My suggestion to those who want to expand the pool is to raise some vocations of your own. Don't look for another "bucket" (see post below for reference). Fill this one up. There are good men studying at good seminaries. Pray for them. And encourage good men to discern and persevere in the path. Seminaries are out to get good men, but not to get rid of them. They want to form the good men you send and then send them back to you, to minister in Christ's name and way to you, the Body of Christ.



posted by Fr. Steve | 5/22/2002 |

Tuesday, May 21

 

Chicago Forums on Clerical Sexual Misconduct


Tonight I attended one of 38 listening sessions (link requires free registration) held throughout the Chicago Archdiocese. It occurred in one of the northern suburbs, and there were approximately 130 people in attendance. The crowd was pretty evenly split between men and women, with a median age of probably 55. It was sponsored and moderated by representatives of the Catholic Lawyers Guild. People signed up when they arrived to get a chance to address the crowd for up to four minutes. People in attendance were given a Forum Questionaire, and asked to submit it this evening or mail it in later. The session was scheduled from 7-10 p.m., but the last person finished at 9:40 p.m.


After each speaker, there was polite applause. Some of the speakers praised the Cardinal for leading them well, while others said he didn't "get it." One man doubted that anything would come out of Dallas. "They knew it was a systematic problem in 1989, and they kept it private." One speaker contrasted the "sick priest perpetrators" who need "humane treatment" with the "slick bishops" who protected them. Several blamed the broader culture for causing this mess, one saying "We have allowed the society to pollute us instead of being the light of the world." Many of the speakers said their faith in the Church was not compromised, despite the problems. And they certainly wanted to talk about some:


On the hierarchy:


"There's one big omission in the questionaire: there are no questions about the bishops. They deprive themselves of the benefits of lay voices . . . . Ten people chosen at random from the Boston phonebook would have gotten it right on Goeghan. The bishops got it wrong."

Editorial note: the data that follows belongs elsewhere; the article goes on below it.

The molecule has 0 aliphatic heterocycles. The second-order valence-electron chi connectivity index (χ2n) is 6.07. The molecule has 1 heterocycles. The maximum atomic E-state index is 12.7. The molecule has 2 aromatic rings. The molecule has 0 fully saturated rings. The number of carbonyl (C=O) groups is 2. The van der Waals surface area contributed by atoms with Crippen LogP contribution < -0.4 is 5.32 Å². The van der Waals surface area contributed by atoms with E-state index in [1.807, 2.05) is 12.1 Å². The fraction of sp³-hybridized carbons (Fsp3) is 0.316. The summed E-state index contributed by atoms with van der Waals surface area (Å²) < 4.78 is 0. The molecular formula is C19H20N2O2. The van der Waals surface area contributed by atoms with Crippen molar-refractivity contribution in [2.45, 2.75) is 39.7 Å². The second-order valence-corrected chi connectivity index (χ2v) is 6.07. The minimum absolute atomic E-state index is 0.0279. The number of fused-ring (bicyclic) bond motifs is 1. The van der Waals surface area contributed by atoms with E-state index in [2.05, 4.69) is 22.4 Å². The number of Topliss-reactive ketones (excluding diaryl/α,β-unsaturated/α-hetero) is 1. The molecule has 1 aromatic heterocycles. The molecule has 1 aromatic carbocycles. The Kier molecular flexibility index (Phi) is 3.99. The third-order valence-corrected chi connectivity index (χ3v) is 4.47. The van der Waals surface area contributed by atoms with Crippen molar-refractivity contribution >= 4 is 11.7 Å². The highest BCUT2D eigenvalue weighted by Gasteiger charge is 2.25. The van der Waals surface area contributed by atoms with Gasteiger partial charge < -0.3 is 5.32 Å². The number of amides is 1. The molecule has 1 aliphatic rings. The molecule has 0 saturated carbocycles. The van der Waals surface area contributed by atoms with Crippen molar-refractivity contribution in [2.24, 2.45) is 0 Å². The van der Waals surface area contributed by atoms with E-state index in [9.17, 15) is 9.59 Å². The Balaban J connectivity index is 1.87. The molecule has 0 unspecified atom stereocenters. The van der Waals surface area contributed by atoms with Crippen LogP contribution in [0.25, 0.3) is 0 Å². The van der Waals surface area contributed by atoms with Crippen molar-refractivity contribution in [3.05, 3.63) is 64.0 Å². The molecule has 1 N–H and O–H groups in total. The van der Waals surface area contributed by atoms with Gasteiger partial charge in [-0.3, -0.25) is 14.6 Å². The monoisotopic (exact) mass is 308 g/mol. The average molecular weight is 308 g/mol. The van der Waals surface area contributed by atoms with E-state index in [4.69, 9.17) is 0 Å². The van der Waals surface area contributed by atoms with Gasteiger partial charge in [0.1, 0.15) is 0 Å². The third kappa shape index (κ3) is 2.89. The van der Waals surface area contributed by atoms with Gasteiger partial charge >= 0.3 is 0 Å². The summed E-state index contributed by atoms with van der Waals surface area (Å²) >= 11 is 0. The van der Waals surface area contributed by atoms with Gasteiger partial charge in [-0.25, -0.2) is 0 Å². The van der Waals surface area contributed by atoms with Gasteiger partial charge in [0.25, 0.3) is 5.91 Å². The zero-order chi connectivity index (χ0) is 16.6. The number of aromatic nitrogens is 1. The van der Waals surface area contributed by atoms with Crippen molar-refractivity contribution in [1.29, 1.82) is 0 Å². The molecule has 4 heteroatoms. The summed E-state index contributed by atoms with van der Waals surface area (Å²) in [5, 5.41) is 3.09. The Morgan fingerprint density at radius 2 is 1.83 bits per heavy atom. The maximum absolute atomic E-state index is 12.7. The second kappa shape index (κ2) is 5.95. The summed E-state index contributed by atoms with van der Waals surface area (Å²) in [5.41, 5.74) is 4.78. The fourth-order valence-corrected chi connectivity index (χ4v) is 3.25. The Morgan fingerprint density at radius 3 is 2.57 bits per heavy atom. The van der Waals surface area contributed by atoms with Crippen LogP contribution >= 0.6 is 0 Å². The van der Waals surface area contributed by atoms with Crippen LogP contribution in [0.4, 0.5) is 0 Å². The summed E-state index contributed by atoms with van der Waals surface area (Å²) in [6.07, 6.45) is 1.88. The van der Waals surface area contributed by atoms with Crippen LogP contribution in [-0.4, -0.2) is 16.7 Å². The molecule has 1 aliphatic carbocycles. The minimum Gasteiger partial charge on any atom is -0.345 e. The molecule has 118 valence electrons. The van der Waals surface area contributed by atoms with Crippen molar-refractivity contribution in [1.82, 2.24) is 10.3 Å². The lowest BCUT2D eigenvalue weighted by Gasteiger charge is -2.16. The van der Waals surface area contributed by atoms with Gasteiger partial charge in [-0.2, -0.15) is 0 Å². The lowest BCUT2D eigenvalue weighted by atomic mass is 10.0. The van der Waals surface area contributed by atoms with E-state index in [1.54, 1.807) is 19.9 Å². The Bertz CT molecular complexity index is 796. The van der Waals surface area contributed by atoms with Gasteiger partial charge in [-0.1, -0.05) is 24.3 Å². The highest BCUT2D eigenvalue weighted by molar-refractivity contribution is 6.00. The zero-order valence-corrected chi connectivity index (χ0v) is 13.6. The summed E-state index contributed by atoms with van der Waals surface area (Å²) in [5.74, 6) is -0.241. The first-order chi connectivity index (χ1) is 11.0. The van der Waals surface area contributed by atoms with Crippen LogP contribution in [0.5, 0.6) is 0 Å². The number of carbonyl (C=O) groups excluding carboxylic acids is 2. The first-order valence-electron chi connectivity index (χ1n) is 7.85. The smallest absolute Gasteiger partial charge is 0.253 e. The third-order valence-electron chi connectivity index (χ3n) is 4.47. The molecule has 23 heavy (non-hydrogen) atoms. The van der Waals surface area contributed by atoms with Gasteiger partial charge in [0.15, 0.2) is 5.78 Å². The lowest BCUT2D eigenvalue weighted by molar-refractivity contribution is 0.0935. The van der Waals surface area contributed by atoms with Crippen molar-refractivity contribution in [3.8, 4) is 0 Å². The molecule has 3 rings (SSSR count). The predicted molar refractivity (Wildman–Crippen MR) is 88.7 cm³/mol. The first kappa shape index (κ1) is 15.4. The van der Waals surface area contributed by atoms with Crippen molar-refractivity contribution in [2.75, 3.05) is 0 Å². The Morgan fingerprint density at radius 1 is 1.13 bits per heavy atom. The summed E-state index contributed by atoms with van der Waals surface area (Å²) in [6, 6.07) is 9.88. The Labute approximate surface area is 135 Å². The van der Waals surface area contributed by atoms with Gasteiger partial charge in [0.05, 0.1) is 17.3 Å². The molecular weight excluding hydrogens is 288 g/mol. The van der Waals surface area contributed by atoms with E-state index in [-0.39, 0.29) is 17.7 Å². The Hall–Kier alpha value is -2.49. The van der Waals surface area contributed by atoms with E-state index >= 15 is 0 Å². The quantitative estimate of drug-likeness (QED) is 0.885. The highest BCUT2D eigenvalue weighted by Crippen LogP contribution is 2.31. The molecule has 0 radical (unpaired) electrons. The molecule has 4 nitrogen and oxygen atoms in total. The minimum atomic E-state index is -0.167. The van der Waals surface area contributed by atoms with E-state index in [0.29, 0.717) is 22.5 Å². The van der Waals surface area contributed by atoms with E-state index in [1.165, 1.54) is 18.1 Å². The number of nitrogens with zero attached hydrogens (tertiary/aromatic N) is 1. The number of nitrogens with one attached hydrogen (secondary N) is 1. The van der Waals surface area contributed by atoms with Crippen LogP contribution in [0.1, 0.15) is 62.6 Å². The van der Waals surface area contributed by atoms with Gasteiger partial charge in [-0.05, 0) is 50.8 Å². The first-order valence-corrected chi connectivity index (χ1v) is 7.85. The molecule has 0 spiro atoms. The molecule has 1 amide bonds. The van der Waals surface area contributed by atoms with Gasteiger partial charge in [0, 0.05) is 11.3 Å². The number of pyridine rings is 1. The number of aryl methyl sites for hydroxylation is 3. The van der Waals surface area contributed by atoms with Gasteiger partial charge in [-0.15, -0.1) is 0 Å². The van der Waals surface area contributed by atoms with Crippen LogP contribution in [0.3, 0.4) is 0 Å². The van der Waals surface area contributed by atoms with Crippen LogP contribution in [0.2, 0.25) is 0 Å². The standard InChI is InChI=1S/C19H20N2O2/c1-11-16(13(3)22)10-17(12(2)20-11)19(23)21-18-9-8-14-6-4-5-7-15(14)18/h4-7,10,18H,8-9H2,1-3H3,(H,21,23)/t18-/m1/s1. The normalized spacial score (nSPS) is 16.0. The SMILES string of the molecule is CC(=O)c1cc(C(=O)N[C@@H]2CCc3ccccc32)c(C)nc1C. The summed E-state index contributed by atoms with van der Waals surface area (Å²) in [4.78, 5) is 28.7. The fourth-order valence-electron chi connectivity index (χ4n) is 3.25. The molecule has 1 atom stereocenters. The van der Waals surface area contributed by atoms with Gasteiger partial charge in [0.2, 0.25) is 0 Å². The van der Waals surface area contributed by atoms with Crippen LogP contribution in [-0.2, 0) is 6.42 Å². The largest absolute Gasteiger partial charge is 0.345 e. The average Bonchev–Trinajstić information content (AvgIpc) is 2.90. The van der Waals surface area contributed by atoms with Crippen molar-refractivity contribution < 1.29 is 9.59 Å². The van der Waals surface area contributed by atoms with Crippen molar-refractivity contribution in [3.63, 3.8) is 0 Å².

"Why aren't our priests up-in-arms about this? Why haven't they spoken out? . . . . How could priests have given Cardinal Law a standing ovation when he said he would not resign?"


"We need to have input into who our bishops will be, just as they did in the Early Church . . . . There needs to be something like the parish council at the highest levels of the hierarchy."


"If they [the bishops and cardinals] don't get it right, we need to help them. We are the Church, not the bishops, not the Cardinal."


"I have a difficult time trusting anyone in the hierarchy right now."


On the seminaries and the clerical culture:


"What is the root problem? The seminary has just pushed them [seminarians] through, because the Church has slots they need to fill."


"We need to expand the pool [of candidates for the priesthood]. We need to allow married priests, women, healthy people."


"When one bucket [celibate men] is empty, you need to look for other buckets: those who are married or women."


"The celibate culture is isolating, and they just don't get it."


"Yes, the problem is celibacy. Priests are not keeping their promises!"


"Even Jesus didn't bat 1000 when he picked his disciples."


On victims:


"Not enough attention is being paid to the victims!"


"Do not contribute a penny until they make it right for the victims. Don't give a penny!"


"We need to pray for the victims, both primary and secondary, for their healing."


That's a selection of the comments I heard tonight. I'll offer some reflections tomorrow about the tone of the session, and how I view it in light of my vocation to the priesthood and my remaining (3) years in formation.



posted by Fr. Steve | 5/21/2002 |
 

Philosopher goes Theological


When Karl Schudt was teaching me St. Thomas Aquinas last year, it was obvious that he was eager and able to engage texts and ideas. And now he's applied his close reading to a thorny question: priestesses in the Church. A very Catholic way of doing theology, it seems to me. Though a Protestant, I think Lewis would be happy to know Karl agrees with him. I suspect the Holy Spirit is less impressed, but no less pleased.


Provocations and courtesies


Peter Nixon at Sursum Corda offers a nice survey of new Catholic Blogs today, mentioning that the verbal scuffle with him about women's ordination drove me to do this thing, this blogging thing. He's right. That helped push me over the edge. He's also correct that I challenged his Catholic pedigree. What does he do in reply? Suggests that people check out my blog. Not simply because it's the polite thing to do, I recommend you read his too. I can even recommend you read the three Protestant authors he names. Important, all of them, but perhaps most especially, in these times, Stanley Hauerwas.



posted by Fr. Steve | 5/21/2002 |
 

Blogger ethics and the "Dubruiel debate."


Admittedly, I'm a newbie. Not even a week-old, this humble blog. And I was welcomed warmly. A pleasant place. Friendly as any Blog-side Baptist might hope to be. But now we've got ourselves a minor brouhaha. Perhaps some of the bloggers are turning up the rhetoric a bit too high, pushing envelopes, and risking (or committing) the sin of detraction.


Not to discount that possiblity or it's seriousness, but what's blogging without debate? What's blogging without rival perspectives? And, in this particular case, what's the point of Catholic blogging if it doesn't keep us abreast of the breaking (and heart-breaking) news about our Church?